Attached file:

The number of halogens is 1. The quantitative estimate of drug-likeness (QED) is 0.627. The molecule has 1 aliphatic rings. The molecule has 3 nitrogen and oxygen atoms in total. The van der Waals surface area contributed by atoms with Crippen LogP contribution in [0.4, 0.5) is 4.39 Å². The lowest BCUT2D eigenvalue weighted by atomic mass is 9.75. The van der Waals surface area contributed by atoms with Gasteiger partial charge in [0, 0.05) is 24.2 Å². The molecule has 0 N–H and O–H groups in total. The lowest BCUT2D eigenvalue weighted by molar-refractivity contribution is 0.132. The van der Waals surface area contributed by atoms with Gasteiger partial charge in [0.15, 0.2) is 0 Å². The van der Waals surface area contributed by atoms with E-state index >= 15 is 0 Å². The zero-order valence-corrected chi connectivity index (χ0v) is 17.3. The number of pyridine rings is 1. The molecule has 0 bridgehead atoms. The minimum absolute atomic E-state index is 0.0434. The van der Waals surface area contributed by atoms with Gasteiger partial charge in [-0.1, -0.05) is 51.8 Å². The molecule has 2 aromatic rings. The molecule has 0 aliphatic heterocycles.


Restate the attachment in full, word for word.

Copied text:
The number of halogens is 1. The quantitative estimate of drug-likeness (QED) is 0.627. The molecule has 1 aliphatic rings. The molecule has 3 nitrogen and oxygen atoms in total. The van der Waals surface area contributed by atoms with Crippen LogP contribution in [0.4, 0.5) is 4.39 Å². The lowest BCUT2D eigenvalue weighted by atomic mass is 9.75. The van der Waals surface area contributed by atoms with Gasteiger partial charge in [0, 0.05) is 24.2 Å². The molecule has 0 N–H and O–H groups in total. The lowest BCUT2D eigenvalue weighted by molar-refractivity contribution is 0.132. The van der Waals surface area contributed by atoms with Gasteiger partial charge in [0.15, 0.2) is 0 Å². The van der Waals surface area contributed by atoms with E-state index >= 15 is 0 Å². The zero-order valence-corrected chi connectivity index (χ0v) is 17.3. The number of pyridine rings is 1. The molecule has 0 bridgehead atoms. The minimum absolute atomic E-state index is 0.0434. The van der Waals surface area contributed by atoms with Gasteiger partial charge in [-0.1, -0.05) is 51.8 Å². The molecule has 2 aromatic rings. The molecule has 0 aliphatic heterocycles.